Richard Schrum, who sits on the board of the Software-Defined Radio Forum, said SDR technology allows wireless hardware and software to develop separately, so agency users can reap the benefits of innovation faster. The SDR Forum's members include Boeing Co., General Dynamics Corp., Lockheed Martin Corp., Motorola Inc. and Raytheon Co., among others.

"With SDR, you can zip to deployment much quicker," Schrum said.

Dell's PowerConnect 2600 seriesDESKTOP CLIENTS

Winner: Gateway Profile 5 Series, Gateway Inc.,

The Profile 5 is designed for agencies that want to save space and money. It's an all-in-one system with the flat-panel display, CPU, drives and ports built into a single unit. The computer starts at $1,099 and has optional integrated gigabit Ethernet or wireless 802.11g connectivity.

Finalist: Ace Vision Desktop, Ace Computers Inc.,

Finalist: IBM ThinkCentre S50, IBM Corp.,


Winner: InFocus LP640 projector, InFocus Corp.,

This conference room-style projector was built to minimize manual intervention. It automatically synchronizes with video and computer sources and can sense whether the image is projected evenly on-screen. It comes with built-in networking for centralized management, and it has a wireless option so presenters can beam their slides to the projector instead of using cables.

Finalist:NEC VT770 projector, NEC Corp.,

Finalist: Sympodium ID250 Interactive Pen Display, Smart Technologies Inc.,

Finalist: Walk-and-Talk Presentation Series, PolyVision Corp.,


Winner: Macromedia Studio MX 2004, Macromedia Inc.,

Macromedia Studio MX 2400 is among the most extensive Web-development platforms available. Any integrator involved in a site redesign could benefit from this toolset. It supports all major Web standards and accelerates development of interactive sites and Web applications.

Finalist: Cardiff LiquidOffice 3.0, Cardiff Software Inc.,

Finalist: Siebel Public Sector Analytics 7.7, Siebel Systems Inc.,

Finalist: ZyImage 5.0, ZyLab Technologies Inc.,


Winner: Qovia Element Software Modules, Qovia Inc.,

Qovia does for voice over IP what IBM Tivoli or Hewlett-Packard OpenView do for data networks. Qovia's software monitors the voice infrastructure for quality and reliability, because voice networks can't tolerate the same kind of quality issues a data network can if users are to enjoy clear phone connections. Integrators and agencies can buy Qovia software in an easy-to-deploy network appliance called the Qovia Ion. The solution works with most IP public branch exchange systems; support for Avaya systems is coming soon.

Finalist: Akamai EdgeControl, Akamai Technologies Inc.,

Finalist: Hewlett-Packard OpenView Data Protector 5.1a, Hewlett-Packard Co.,
Finalist: Marimba 6.0, Marimba Inc.,

Finalist: Metis 3.4 Enterprise Visual Modeling Toolset, Computas NA Inc.,

Finalist: VMware VirtualCenter, VMware Inc.,


Winner: Blackberry 7510 Wireless Handheld, Research In Motion Ltd.,

The Blackberry 7510 is the first in this popular line to include an integrated speakerphone. Integrators and agencies can use the 7510 as a hands-free walkie-talkie over Nextel's Direct Connect network. For data communications, the 7510 employs end-to-end encryption that is FIPS 140-2 compliant.

Finalist: Panasonic Toughbook 01, Panasonic Computer Solutions Co.,

Finalist:Percomm e80, Arch Wireless Operating Company Inc.,


Winner: Dell PowerConnect 2600, Dell Inc.,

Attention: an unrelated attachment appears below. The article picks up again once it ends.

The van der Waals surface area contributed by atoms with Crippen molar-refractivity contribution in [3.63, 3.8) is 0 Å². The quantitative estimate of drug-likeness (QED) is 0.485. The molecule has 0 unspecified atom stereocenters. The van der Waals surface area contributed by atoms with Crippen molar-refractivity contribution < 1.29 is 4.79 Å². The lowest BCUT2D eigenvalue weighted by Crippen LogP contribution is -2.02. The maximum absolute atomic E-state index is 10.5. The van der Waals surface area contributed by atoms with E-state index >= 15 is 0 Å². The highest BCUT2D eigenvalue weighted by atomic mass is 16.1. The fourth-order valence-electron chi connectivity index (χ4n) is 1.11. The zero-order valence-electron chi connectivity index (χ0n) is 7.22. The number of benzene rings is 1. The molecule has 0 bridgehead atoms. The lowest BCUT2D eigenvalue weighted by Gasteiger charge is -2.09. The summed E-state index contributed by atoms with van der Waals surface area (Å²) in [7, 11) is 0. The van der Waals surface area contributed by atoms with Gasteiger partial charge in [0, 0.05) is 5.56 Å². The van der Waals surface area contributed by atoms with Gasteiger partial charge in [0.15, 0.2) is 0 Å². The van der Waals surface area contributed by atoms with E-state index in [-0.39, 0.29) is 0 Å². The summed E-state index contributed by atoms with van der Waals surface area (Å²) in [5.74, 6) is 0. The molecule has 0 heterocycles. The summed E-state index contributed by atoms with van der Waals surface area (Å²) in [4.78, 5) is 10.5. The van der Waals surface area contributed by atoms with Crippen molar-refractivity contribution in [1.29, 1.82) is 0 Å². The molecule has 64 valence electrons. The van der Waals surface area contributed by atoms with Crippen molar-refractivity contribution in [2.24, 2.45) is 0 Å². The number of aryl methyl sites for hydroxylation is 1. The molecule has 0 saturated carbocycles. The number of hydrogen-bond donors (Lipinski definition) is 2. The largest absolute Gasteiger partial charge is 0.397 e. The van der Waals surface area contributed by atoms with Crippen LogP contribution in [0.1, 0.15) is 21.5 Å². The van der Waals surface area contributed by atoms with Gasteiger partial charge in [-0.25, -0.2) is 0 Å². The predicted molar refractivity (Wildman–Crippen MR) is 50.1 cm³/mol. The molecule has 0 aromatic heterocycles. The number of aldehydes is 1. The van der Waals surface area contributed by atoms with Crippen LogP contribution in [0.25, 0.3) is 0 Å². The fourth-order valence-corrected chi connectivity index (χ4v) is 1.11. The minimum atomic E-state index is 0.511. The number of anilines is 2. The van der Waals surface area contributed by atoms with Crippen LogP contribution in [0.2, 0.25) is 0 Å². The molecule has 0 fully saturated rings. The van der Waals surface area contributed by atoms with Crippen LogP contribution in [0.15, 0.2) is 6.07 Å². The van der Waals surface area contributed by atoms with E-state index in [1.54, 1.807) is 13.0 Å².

High-speed gigabit Ethernet is taking hold -- except on many desktops. That's because gigabit Ethernet switches usually come with a high price tag, so IT groups stick with older, slower connections to the desktop. Dell is trying to change that with its PowerConnect 2600 family of low-cost gigabit Ethernet switches. Integrators can deploy a 24-port switch for roughly $18 per port, virtually unheard of in today's market of more than $100-per-port pricing. Large networks carrying bandwidth-intensive applications may still require more sophisticated switched, but the PowerConnect 2600 can meet a lot of needs.

Finalist: Kanguru iNAS-100, Kanguru Solutions Inc.,

Finalist: Raritan Dominion KSX, Raritan Computer Inc.,


Winner: Hewlett-Packard Forms Automation System, Hewlett-Packard Co.,

An innovative approach to document management, the HP Forms Automation Systems includes a digital pen, "smart" paper forms and HP document management software. A field worker prints out a standard form on special paper that includes a subtle positioning grid. The HP pen works like any ink pen, except it has a small, built-in camera that records pen strokes and stores them in memory. Back at the office, the worker puts the pen in a USB cradle, and the data is uploaded in the document management system. HP said the system costs about $245 per seat but could save more than 70 percent over traditional printing and scanning processes.

Finalist: Hewlett-Packard LaserJet 9065mfp, Hewlett-Packard Co.,

Finalist: Xerox Phaser 8400 Color Printer, Xerox Corp.,


Winner: MPC TransPort T3000, MPC Computers LLC,

The MPC TransPort T3000 line of notebook computers is designed specifically for government installations, with a total of three security solutions built in. The new systems come with the tool-free, removable hard drive and biometric fingerprint scanner that MPC has used before. But it also includes a new, integrated smart-card reader. Agencies can use any or all security measures to address security policies.

Finalist: Gateway M275, Gateway Inc.,

Finalist: Panasonic Toughbook 29, Panasonic Computer Solutions Co.,

Finalist: Panasonic Toughbook Y2, Panasonic Computer Solutions Co.,


Winner (hardware): Kanguru Wizard, Kanguru Solutions Inc.,